Alternative Development helps farmers to escape the poverty trap of illegal drug crop cultivation
In the last ten years the illegal cultivation of drug crops such as coca and opium poppy has increased massively worldwide. Many countries are reacting with repressive measures and are destroying the plants. In the short term, cultivation is curbed, but its root causes are often ignored – if not exacerbated. Illegal drug crop cultivation is a symptom: The Alternative Development approach sees the reasons for this in development deficits and addresses them
What is the problem?
In most cases, the root causes for the cultivation of drug crops are development deficits in rural areas. Many small-scale farmers live under conditions that make it difficult for them to distance themselves from the cultivation of drug crops: The often remote regions are characterised by poverty, weak or non-existent state institutions, lack of access to legal markets, armed conflicts, crime and violence. A breeding ground for illegal drug economies. For many people who are involved in drug crop cultivation, it is the only source of income to ensure the livelihood of their families.
For most smallholders, however, the cultivation of drug crops is not economically attractive, but rather risky. In many growing regions, families are exposed not only to state repression and social stigmatization, but also to the arbitrariness of armed groups, who are often the main buyers of their crops. This is the case in some regions of Afghanistan, Colombia and Myanmar, for example. The profits made here are only slightly higher, if at all, than those made from legal agricultural products. The enormous increases in profits in the illegal drug trafficking value chain occur only at the end of the value chain, but not in the regions of origin.
Besides, repressive state measures often deprive small-scale farming families of their only livelihood without having any alternatives in sight. The farmers therefore remain part of the poorest segment of the rural population.
In addition to the social and economic consequences of drug crop cultivation, many families in rural areas also experience the negative effects on their environment. In some countries, the cultivation of drug crops is a driving factor of deforestation for the creation of new illegal cultivation areas. Monocultures and the excessive use of fertilizers and chemicals also pollute the soil. The families affected therefore have strong incentives to give up a life of illegality and arbitrariness and to establish legal alternatives. This is where development cooperation comes in.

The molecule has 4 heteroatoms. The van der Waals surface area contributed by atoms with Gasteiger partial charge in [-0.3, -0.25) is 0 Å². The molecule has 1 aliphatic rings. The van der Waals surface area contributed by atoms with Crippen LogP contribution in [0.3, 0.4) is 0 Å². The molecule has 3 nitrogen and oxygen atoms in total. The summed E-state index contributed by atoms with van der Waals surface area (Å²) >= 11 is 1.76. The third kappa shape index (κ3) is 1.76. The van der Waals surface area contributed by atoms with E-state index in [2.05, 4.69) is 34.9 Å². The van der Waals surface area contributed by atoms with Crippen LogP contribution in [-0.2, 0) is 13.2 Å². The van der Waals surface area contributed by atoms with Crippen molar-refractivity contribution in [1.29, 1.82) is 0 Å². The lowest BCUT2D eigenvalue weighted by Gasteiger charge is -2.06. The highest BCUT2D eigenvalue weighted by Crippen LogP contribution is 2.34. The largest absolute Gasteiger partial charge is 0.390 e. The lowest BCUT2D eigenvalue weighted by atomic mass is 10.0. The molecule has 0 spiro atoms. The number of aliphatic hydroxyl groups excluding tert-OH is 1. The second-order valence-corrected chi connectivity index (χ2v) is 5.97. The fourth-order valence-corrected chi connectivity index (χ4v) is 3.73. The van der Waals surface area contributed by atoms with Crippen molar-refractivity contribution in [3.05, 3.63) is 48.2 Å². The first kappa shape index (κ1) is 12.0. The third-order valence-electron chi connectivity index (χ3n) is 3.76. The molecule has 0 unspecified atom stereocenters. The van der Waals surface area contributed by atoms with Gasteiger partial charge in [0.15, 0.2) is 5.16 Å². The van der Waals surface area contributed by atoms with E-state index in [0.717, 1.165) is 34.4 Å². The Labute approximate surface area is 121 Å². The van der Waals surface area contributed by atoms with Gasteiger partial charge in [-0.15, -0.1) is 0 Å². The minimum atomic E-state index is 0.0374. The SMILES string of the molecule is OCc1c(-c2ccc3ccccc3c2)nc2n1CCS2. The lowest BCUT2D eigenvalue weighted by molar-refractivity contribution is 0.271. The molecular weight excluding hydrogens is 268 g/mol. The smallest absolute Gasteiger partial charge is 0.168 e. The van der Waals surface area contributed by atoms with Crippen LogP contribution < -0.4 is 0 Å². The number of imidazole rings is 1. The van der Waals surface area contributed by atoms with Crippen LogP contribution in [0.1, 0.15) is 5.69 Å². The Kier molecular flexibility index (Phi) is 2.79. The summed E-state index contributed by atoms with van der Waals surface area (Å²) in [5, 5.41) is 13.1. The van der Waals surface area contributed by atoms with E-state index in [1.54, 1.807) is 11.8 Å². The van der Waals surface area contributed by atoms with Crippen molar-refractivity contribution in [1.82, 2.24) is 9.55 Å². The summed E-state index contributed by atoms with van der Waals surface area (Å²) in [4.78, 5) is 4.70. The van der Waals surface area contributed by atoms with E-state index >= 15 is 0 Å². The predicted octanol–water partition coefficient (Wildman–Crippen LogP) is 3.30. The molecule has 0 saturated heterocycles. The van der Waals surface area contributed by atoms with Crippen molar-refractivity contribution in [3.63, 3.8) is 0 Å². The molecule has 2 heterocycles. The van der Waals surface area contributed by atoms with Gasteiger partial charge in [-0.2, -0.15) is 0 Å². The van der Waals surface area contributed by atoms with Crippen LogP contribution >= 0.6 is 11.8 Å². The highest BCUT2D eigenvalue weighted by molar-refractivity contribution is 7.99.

Alternative Development tackles the problem at the roots
The aim of the German approach to Alternative Development is to reduce the dependence of small-scale farming families on drug crop cultivation in the long term and to improve their living conditions. The assumption is that they no longer depend on the illegal drug economy if they have sustainable economic and legal alternatives to illicit cultivation. Successful examples of Alternative Development from Asia and Latin America show that the economic development of the affected regions goes hand in hand with the reduction of illegal cultivation. In contrast to short-term measures of crop destruction, the Alternative Development approach is sustainable, as the example of Thailand shows.
Thus, Alternative Development stands for a drug policy that prioritises sustainable rural and human development over repression. Instead of targeting only the symptoms, Alternative Development addresses the roots of illicit drug crop cultivation more profoundly. This is done by diversifying agricultural production, developing additional sources of income in the growing regions, and accompanying measures. Germany has been committed to the Alternative Development approach for over 35 years and is one of the largest international donors in this field.
What exactly does Alternative Development look like?
Alternative Development projects train small-scale farming families in the cultivation of sustainable alternatives such as coffee or cocoa that are adapted to local conditions and support them in the commercialisation of their products. However, legal alternatives to illicit drug crop cultivation can also lie outside agriculture, for example in ecotourism. Improving the framework conditions for rural development is also part of the concept. This involves opening or expanding market access for legal products, promoting access to land titles and rural infrastructure, and improving public services for remote cultivation regions.
In addition to socio-economic measures, environmental protection is also increasingly important in Alternative Development projects. For example, environmental-economic models such as payments for ecosystem services are being tested, or self-commitment declarations are being made for the conservation of the rainforest by small-scale farming families.
The GPDPD and Alternative Development:
- We anchor development-oriented aspects in international drug policy and promote Alternative Development in global forums such as the United Nations Commission on Narcotic Drugs (CND) or the Brandenburg Forum (BBF), which we established.
- We pilot our own Alternative Development measures in partner countries such as Colombia together with other organisations in order to test new models and approaches.
- We improve the scientific basis for Alternative Development by promoting and disseminating studies and by finally contributing them to the international dialogue. In this way, we want to support drug policies based on facts.